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Steve in Kent
05-25-2018, 11:39 PM
Hi,

Just wondered what everyone's experience is with strings affecting the brightness/warmth of a ukulele.

Is it easier, by the judicious choice of strings, to make an overly bright ukulele warmer, or an overly warm ukulele brighter?

Thanks,

Steve

DownUpDave
05-26-2018, 01:04 AM
Hi,

Just wondered what everyone's experience is with strings affecting the brightness/warmth of a ukulele.

Is it easier, by the judicious choice of strings, to make an overly bright ukulele warmer, or an overly warm ukulele brighter?

Thanks,

Steve

In my experience it is easier to make a bright sounding instrument warmer. Just try making a mahogany baritone sound bright..........not gonna happen. With a bright uke there are mellow sounding florocarbon strings like Oasis Warms, Fremont Blacklines, Living Water or Worth Brown. If that doesn't do it then go to nylon, works a charm.

Booli
05-26-2018, 02:40 AM
IMHO, given the same scale length, say for a tenor, I've observed:

- thinner string gauges will sound brighter and have longer sustain at the expense of some loudness, and also have less tension

- nearly any fluorocarbon strings will sound brighter than variations of Nylgut

- both fluorocarbon strings and Nylgut variations will sound brighter than nearly any gauge of nylon strings

- higher tension strings will have less sustain

- nearly all Nylgut variations and nearly all nylon strings will be thicker than fluorocarbon, Aquila REDS, or Aquila CarbonBlack strings since the fluorocarbon strings, Aquila REDS, and Aquila CarbonBlack strings have a higher molecular density than Nylgut and/or nylon

ralphk
05-26-2018, 05:29 AM
As noted above, fluorcarbon strings, with their comparatively higher density, will be thinner, and brighter than versions of the nylon options. But there are variations in flurocarbon chemistry too. Worth, one of the best suppliers, has a large table of their product line and they say that some are more mellow or brighter than others. Ditto for Southcoast strings, another great source. Here is the Worth table. So if your uke is too bright, try one of the "warmer" variations and one on the nylon options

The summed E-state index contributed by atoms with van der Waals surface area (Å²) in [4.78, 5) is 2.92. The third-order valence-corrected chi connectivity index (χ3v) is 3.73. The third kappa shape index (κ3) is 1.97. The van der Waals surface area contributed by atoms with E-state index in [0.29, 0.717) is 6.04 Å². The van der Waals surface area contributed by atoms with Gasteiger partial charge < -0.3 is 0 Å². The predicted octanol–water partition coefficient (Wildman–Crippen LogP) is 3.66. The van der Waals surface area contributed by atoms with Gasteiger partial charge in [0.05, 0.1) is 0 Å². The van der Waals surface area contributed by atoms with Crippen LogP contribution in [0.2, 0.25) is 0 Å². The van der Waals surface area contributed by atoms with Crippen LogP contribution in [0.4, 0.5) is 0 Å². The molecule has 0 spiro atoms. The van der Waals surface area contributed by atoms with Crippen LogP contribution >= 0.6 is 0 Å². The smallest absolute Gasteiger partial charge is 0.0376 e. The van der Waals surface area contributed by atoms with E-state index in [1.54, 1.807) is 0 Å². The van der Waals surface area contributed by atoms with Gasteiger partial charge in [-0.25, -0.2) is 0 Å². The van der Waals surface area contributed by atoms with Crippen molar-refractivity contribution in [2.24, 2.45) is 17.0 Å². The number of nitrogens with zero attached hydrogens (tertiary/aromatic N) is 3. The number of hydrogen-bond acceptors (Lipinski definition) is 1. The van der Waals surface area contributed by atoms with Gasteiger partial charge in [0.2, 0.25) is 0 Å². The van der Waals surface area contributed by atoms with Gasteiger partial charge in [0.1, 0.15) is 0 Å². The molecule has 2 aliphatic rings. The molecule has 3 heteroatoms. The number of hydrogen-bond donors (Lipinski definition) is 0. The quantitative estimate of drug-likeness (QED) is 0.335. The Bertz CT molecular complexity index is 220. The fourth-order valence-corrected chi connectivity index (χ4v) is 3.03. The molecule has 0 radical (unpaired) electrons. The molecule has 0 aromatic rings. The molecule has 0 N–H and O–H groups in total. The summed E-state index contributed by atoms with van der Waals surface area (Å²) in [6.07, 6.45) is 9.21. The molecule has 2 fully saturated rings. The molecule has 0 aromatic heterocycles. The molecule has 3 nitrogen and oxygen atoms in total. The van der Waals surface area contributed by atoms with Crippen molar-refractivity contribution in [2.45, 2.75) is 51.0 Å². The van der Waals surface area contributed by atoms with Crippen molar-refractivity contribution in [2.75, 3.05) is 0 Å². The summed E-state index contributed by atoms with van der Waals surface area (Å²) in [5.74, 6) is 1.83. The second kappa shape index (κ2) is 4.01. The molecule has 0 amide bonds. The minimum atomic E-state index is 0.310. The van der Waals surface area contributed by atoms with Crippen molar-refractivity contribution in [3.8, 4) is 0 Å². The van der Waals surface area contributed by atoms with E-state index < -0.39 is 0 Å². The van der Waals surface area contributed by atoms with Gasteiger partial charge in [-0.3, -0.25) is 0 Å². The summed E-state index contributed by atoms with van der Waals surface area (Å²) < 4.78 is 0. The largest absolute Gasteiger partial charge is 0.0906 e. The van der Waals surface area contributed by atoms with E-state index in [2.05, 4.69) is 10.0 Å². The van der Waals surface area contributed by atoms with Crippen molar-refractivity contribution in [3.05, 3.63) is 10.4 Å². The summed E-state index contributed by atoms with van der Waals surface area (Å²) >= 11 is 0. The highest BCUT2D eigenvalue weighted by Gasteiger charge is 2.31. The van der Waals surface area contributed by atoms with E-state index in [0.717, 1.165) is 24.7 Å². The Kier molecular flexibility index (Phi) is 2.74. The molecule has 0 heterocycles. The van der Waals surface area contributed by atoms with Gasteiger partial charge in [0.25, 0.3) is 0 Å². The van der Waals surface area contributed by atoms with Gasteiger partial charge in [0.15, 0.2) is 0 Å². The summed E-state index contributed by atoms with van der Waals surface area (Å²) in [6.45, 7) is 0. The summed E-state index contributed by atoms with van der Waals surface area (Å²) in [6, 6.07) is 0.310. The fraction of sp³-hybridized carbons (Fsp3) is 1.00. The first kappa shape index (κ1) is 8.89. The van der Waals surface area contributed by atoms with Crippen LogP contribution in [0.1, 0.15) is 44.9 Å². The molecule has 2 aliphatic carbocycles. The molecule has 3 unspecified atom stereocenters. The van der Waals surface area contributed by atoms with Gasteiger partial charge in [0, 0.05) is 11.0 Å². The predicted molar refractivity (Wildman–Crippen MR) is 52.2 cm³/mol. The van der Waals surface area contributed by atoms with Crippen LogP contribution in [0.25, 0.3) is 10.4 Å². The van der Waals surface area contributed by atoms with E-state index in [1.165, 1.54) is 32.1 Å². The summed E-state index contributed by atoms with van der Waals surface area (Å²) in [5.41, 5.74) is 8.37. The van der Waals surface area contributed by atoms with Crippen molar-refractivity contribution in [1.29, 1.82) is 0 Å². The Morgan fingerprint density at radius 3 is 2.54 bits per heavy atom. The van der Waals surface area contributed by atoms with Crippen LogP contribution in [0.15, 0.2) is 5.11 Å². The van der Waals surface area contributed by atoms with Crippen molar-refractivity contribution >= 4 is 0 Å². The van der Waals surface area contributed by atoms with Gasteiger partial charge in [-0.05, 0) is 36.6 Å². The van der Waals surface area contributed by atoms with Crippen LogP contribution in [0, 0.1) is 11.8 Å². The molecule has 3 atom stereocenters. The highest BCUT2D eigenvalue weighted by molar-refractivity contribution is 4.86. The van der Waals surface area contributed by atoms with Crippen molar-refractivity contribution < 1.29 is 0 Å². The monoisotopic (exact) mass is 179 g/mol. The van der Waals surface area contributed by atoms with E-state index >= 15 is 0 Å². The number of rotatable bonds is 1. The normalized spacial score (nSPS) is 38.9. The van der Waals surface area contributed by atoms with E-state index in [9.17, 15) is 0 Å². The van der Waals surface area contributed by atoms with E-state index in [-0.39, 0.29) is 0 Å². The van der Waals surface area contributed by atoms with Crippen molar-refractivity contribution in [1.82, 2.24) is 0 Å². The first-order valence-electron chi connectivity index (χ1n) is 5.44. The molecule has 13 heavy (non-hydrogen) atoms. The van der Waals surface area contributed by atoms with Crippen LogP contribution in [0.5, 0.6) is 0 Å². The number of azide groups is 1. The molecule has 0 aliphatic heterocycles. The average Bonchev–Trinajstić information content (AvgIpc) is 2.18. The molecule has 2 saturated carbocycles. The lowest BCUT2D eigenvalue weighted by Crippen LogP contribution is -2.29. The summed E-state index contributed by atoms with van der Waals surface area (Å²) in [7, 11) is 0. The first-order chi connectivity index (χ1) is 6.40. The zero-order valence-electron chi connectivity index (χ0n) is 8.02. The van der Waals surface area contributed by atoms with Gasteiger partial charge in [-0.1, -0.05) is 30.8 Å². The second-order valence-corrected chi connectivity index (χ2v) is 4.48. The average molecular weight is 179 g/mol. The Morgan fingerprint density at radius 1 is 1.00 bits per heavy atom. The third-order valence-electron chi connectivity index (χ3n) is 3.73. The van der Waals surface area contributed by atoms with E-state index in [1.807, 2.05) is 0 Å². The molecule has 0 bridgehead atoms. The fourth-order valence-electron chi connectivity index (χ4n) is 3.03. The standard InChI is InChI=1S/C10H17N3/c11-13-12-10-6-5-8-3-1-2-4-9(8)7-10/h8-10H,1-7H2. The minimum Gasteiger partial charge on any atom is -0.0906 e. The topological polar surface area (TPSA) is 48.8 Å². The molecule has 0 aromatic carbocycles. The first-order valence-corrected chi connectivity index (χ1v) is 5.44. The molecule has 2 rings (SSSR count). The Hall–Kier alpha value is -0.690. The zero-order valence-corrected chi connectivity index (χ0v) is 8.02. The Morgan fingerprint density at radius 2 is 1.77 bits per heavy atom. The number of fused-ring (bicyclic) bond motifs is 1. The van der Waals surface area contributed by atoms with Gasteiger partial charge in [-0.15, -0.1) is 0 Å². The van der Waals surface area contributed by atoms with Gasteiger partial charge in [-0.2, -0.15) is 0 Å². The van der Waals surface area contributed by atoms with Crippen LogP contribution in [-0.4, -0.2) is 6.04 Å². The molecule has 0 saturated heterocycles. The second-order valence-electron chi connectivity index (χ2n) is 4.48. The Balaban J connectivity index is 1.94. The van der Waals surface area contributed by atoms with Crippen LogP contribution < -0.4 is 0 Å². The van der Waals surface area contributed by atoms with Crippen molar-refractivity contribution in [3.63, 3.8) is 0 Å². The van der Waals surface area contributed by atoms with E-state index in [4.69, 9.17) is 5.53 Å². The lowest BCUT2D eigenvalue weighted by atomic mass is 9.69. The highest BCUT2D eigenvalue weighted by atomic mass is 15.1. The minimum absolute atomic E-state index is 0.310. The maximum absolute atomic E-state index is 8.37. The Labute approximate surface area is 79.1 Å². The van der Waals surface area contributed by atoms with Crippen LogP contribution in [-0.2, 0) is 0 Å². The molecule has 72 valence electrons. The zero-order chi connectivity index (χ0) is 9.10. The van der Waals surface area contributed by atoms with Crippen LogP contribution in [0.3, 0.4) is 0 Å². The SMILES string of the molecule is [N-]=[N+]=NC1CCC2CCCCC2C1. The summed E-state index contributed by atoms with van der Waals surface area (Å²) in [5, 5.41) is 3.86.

http://worthc.to/english/w_strings.html

ukantor
05-27-2018, 04:17 AM
I take a simplistic approach to this question. If a uke needs to be brighter, I fit Aquila strings - if it needs to be warmer sounding, it's Worth brown mediums.

My Martin style 1 came to me with Aquilas fitted. It was, to my ears, obnoxiously loud and bright. With Worth's in place, it sounds like a different uke.

I've no doubt many folk have a more nuanced approach, but this works for me.

Ziret
05-27-2018, 06:10 AM
I take a simplistic approach to this question. If a uke needs to be brighter, I fit Aquila strings - if it needs to be warmer sounding, it's Worth brown mediums.

My Martin style 1 came to me with Aquilas fitted. It was, to my ears, obnoxiously loud and bright. With Worth's in place, it sounds like a different uke.

I've no doubt many folk have a more nuanced approach, but this works for me.

This is confusing as I think it is the opposite of what Booli says about the physics of string thickness. I guess you mean Aquila Nylguts? It seems like they should sound warmer, because they are thicker, but folks are always saying they're brighter than fluorocarbon.

TjW
05-28-2018, 05:32 AM
It isn't the diameter that's critical, it's the mass per unit length. Honestly, I don't know why string manufacturers don't specify them in grams per meter.